A Tale of Two Cities'

by Monty Montgomery

Once upon a time called ‘Now’, two conductors in two adjacent county seats are embarking upon ‘very different’ new seasons with their individual orchestras—Maestro Paul Nadler, after 16 increasingly successful years in Fort Myers, prepares his final season for a disappointed and saddened Southwest Florida Symphony Orchestra audience, while, at the same time, recently installed Maestro Jorge Mester plans his second season schedule for the delighted and jubilant supporters of the Naples Philharmonic Orchestra. One city, orchestra and conductor navigates the worst of times—one city, orchestra and conductor enjoys the best of times. And each maestro, as a consummate professional, reveres his art, celebrates his past, present and future creative opportunities, and looks forward to even more successful performances in the years ahead.

Maestro Paul Nadler

Interviewed in his home in Fort Myers before having to catch a plane for New York City, the Maestro began with a brief overview of his time leading the Southwest Florida Symphony Orchestra.

Maestro Paul Nadler: In 1989, I learned that the Southwest Florida Symphony needed a Music Director, and I applied. The Conductor Search Committee narrowed the field down to four candidates and I was one of the finalists who conducted the orchestra in the 1989-90 season. I was their choice as Music Director, so my first season was 1990-91, which makes this coming season my 16th.

Monty: What was the position of the orchestra in ‘89 compared with where it is now?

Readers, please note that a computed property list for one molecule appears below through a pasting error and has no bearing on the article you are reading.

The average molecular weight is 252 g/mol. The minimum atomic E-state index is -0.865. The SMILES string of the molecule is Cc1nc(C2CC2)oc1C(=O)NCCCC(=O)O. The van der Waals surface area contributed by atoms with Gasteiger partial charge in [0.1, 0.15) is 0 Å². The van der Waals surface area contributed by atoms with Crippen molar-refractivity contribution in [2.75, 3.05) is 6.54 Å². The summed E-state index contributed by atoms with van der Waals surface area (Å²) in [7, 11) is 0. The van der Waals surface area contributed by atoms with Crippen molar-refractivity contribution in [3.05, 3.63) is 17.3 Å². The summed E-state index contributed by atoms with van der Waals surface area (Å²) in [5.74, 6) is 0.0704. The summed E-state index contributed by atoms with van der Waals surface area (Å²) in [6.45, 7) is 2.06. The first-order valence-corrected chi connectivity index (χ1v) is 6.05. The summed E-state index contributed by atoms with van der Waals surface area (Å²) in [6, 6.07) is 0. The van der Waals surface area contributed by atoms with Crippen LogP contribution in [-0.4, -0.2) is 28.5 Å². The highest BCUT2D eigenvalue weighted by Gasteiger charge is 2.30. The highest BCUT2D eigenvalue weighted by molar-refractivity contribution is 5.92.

My predecessor had been hired to start the process of making the orchestra professional, and I was asked to continue that. I tried not to do too much ‘housecleaning,’ as we say, but there were several positions that needed to be upgraded. I started to feel we were doing really great concerts around 2000 or so. Before that, we had many exciting concerts, but by 2000, I felt the orchestra had started solidifying in such a way that we were developing our own personality, our own sound.

Today there may be half a dozen people in the orchestra who were with it in 1990-91. Aside from those individuals, it’s an entirely different group.

In layman’s non-technical terms, what is something that might not have been achievable then that could be doable, performable now?

In the early ‘90s, I would never have attempted some of the Strauss tone poems. Certainly in my first season, I wouldn’t have done the ‘Rite of Spring,’ which we’re doing this season. On the other hand, I started out with some standard repertoire, which was difficult, but it was repertoire that I felt the orchestra could handle. The first concert of my first year was the Mahler ‘First Symphony’. That’s a virtuoso piece, and as I recall, it was a thrilling performance. Over the years, I’m especially pleased that we’ve been able to do more detailed work and really give much more polished performances.